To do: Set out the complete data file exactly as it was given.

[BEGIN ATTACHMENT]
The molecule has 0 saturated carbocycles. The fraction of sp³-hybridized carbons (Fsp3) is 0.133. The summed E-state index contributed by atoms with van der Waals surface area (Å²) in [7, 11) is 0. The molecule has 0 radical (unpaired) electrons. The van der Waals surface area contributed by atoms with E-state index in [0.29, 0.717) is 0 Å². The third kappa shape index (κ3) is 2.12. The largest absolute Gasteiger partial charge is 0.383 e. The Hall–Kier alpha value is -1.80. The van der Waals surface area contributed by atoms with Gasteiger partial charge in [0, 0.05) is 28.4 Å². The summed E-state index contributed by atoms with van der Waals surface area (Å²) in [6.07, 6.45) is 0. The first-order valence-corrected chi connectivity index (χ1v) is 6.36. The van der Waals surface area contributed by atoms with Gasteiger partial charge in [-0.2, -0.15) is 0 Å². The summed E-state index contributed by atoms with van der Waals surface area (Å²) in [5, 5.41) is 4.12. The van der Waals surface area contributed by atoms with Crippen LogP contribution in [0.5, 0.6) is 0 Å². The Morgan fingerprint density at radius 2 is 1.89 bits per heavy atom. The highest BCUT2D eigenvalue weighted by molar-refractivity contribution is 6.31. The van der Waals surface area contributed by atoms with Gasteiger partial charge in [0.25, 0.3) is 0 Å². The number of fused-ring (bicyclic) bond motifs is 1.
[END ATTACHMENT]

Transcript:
The molecule has 0 saturated carbocycles. The fraction of sp³-hybridized carbons (Fsp3) is 0.133. The summed E-state index contributed by atoms with van der Waals surface area (Å²) in [7, 11) is 0. The molecule has 0 radical (unpaired) electrons. The van der Waals surface area contributed by atoms with E-state index in [0.29, 0.717) is 0 Å². The third kappa shape index (κ3) is 2.12. The largest absolute Gasteiger partial charge is 0.383 e. The Hall–Kier alpha value is -1.80. The van der Waals surface area contributed by atoms with Gasteiger partial charge in [0, 0.05) is 28.4 Å². The summed E-state index contributed by atoms with van der Waals surface area (Å²) in [6.07, 6.45) is 0. The first-order valence-corrected chi connectivity index (χ1v) is 6.36. The van der Waals surface area contributed by atoms with Gasteiger partial charge in [-0.2, -0.15) is 0 Å². The summed E-state index contributed by atoms with van der Waals surface area (Å²) in [5, 5.41) is 4.12. The van der Waals surface area contributed by atoms with Crippen LogP contribution in [0.5, 0.6) is 0 Å². The Morgan fingerprint density at radius 2 is 1.89 bits per heavy atom. The highest BCUT2D eigenvalue weighted by molar-refractivity contribution is 6.31. The van der Waals surface area contributed by atoms with Gasteiger partial charge in [0.25, 0.3) is 0 Å². The number of fused-ring (bicyclic) bond motifs is 1.